Cuba's Dual Currencies

Cuba is a unique country in so many ways. From its classic cars, to its unique history, to its amazing beaches, it is hard to know where to start. We narrowed the list down to four things we think are worth noting: 

Here’s the second reason why Cuba is a unique travel destination: (This post is part of a 4 part series)

2.    Cuba Has A Dual Currency Economic System

One of the top reasons to visit Cuba is to learn about its fascinating history and see how that history affects everyday life.

But before we dive into that, here’s one brief Cuban history lesson for you: In the 1950’s, brothers Fidel and Raul Castro led a guerilla army in the overthrow of the Fulgencio Batista government – what is known today as the Cuban Revolution. In the years following the success of the Cuban Revolution, Cuba’s new government implemented a series of reforms centralizing the economy. For several decades, every business in Cuba (from major agricultural operations to hair salons) was run by the government.

By the 1990’s, however, the Cuban economy spiraled into crisis following the demise of its major trade and aid partner, the Soviet Union. In response to the crisis, the Cuban government has spent the last two decades slowly opening back up its economy to small private businesses and international tourism. While the majority of the economy is still centrally controlled, Cuba now has a burgeoning private sector comprised mostly of Cubans who have converted their homes into restaurants or bed and breakfasts.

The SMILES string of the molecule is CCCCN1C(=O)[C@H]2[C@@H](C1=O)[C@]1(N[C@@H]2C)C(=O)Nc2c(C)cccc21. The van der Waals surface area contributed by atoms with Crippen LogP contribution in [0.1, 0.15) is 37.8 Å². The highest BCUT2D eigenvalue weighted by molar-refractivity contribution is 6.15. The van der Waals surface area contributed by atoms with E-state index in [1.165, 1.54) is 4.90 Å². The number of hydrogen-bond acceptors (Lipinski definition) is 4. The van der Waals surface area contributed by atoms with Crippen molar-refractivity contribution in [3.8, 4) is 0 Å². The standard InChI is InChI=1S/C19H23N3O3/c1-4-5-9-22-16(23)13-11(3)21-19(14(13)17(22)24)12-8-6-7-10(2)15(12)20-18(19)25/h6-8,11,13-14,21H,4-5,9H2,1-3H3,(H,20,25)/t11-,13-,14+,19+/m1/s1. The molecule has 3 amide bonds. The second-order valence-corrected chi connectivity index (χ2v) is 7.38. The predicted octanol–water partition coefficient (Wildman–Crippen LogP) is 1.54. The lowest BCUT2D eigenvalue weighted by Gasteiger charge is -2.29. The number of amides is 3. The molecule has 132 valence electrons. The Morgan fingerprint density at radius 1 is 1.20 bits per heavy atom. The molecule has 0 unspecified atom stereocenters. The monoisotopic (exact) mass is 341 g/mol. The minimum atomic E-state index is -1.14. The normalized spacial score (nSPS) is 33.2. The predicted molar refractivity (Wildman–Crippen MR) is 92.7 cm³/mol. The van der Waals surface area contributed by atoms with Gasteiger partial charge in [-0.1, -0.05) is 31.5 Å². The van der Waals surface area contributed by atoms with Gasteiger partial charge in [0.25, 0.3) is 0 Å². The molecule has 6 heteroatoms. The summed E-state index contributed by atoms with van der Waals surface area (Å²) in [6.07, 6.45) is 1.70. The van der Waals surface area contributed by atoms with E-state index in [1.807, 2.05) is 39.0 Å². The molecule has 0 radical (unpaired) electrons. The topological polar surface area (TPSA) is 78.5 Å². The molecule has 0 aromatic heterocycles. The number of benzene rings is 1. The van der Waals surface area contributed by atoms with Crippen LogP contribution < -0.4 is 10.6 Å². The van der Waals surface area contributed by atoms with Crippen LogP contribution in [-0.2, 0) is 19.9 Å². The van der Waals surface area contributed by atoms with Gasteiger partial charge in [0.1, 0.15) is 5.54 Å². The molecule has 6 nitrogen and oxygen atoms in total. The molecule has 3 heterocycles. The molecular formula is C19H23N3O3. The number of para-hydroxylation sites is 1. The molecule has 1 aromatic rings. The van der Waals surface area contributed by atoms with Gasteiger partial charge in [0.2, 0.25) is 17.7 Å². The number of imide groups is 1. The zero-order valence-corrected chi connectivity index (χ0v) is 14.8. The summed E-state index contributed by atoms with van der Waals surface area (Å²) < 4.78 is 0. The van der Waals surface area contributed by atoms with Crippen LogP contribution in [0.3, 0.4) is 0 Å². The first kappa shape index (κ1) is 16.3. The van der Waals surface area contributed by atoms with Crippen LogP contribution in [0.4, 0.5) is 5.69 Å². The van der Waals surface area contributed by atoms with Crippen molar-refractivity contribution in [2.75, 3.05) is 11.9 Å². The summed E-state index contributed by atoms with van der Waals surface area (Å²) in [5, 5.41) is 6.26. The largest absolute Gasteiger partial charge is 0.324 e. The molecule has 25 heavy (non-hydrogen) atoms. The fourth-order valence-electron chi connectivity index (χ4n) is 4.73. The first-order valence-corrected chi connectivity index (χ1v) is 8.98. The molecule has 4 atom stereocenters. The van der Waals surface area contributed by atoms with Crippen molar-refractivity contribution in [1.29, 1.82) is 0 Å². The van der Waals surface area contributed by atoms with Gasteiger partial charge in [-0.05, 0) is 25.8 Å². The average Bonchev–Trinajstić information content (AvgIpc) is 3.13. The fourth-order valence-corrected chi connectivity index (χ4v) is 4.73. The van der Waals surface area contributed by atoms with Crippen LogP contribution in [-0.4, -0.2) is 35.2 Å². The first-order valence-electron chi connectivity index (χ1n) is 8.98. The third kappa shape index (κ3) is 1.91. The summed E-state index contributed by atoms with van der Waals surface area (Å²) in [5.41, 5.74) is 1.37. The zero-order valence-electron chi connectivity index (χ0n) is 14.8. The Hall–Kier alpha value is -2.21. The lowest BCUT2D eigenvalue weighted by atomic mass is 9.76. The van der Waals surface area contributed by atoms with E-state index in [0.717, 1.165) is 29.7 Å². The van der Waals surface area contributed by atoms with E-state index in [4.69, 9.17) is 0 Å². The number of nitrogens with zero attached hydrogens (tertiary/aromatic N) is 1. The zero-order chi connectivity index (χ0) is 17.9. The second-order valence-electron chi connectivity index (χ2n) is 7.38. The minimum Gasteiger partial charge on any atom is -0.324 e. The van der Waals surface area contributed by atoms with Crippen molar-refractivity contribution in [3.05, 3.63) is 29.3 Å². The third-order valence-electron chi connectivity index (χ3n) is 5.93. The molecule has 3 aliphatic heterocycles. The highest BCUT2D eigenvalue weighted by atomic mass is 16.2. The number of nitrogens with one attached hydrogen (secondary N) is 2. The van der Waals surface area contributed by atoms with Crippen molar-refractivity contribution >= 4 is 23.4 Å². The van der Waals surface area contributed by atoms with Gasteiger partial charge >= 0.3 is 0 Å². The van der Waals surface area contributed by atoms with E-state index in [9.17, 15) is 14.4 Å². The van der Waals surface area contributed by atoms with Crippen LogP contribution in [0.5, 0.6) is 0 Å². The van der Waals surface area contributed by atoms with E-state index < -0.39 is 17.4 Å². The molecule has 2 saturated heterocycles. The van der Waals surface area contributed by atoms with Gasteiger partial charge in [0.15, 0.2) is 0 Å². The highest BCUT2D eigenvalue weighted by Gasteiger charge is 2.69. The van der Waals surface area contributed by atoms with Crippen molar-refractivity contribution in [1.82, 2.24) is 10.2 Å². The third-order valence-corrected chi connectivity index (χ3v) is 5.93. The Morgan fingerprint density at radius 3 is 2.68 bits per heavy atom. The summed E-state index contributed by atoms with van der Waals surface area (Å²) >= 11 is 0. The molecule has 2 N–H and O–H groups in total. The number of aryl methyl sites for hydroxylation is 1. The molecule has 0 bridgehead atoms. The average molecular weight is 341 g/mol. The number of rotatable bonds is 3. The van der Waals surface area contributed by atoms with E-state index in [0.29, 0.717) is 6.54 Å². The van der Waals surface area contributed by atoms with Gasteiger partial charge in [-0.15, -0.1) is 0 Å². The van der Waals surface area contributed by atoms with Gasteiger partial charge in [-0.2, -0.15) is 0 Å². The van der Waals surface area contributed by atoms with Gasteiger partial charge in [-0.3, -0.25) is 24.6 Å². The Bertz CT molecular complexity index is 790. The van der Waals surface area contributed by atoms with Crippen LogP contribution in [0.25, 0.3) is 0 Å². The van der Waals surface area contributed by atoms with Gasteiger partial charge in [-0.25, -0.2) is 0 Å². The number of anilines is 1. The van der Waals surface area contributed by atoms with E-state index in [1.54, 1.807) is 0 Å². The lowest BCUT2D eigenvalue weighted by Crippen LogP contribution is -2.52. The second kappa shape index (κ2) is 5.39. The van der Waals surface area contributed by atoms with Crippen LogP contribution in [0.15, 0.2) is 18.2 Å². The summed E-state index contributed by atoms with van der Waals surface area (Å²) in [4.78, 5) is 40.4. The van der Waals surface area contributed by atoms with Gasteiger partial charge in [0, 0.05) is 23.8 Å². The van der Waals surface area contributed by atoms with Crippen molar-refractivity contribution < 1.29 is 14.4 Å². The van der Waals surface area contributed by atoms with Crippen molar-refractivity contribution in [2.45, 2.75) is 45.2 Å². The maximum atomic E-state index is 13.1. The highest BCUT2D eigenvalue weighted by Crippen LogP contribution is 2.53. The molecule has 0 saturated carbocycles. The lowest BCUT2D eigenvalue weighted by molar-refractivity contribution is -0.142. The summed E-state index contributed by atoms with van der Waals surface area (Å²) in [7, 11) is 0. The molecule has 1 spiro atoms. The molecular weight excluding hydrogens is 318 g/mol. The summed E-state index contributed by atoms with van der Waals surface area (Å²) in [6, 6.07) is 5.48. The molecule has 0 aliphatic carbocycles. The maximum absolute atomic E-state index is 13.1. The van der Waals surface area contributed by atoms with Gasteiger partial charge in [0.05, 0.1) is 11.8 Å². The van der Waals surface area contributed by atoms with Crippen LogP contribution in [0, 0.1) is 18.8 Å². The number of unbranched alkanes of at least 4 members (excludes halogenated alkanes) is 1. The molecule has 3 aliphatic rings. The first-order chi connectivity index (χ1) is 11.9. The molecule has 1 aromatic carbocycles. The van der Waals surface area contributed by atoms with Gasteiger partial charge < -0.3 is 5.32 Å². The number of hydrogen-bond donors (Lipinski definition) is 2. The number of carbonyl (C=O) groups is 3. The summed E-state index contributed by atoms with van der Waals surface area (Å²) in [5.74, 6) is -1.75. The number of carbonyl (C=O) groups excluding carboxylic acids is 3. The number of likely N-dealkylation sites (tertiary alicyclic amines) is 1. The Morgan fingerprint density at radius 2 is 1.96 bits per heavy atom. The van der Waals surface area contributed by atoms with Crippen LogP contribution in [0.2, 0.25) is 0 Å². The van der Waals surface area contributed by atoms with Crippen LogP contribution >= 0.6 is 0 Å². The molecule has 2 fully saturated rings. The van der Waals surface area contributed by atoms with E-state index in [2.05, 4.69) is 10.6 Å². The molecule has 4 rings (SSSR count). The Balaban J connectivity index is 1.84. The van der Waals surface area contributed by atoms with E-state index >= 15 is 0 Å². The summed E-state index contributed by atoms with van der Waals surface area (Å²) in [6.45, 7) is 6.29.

So what does this mean for your Cuban vacation?

Cuba has two currencies: the Convertible Peso (CUC) and the Cuban Peso (CUP). That’s right! Cuba is one of the only countries, if not the only country, in the world that has a dual currency system. The colorful CUC is valued one-to-one with the U.S. Dollar, and was created in the 1990’s as a hard currency that could be used on the international market. The CUC is what you’ll use for nearly all transactions in Cuba, including paying your hotel bill and going out to eat in a paladar (restaurant that is inside a Cuban home). Cuba’s other currency, the CUP, is worth just 1/24th of the CUC, and is what Cubans use in their everyday lives to pay their utility bills and stock up on guavas at the farmers market.

So, how on Earth are you supposed to tell the difference between the two? The best way to tell the two currencies apart is to ask yourself, “Does this bill have a face on it?” The bills with the faces are the lesser-valued CUP – in other words, NOT the bills you want!

However, the Cuban government has vowed to unify the dual currencies the year and the result of this will be losing the CUC, or the more highly valued currency. So be sure to ask your insightCuba travel specialist about the status of this process before you go!

Here's a few more reason's why Cuba is a unique travel destination:

Cuba is remarkably safe.

It's like traveling back in time. 


 Written by: Jaime Hamre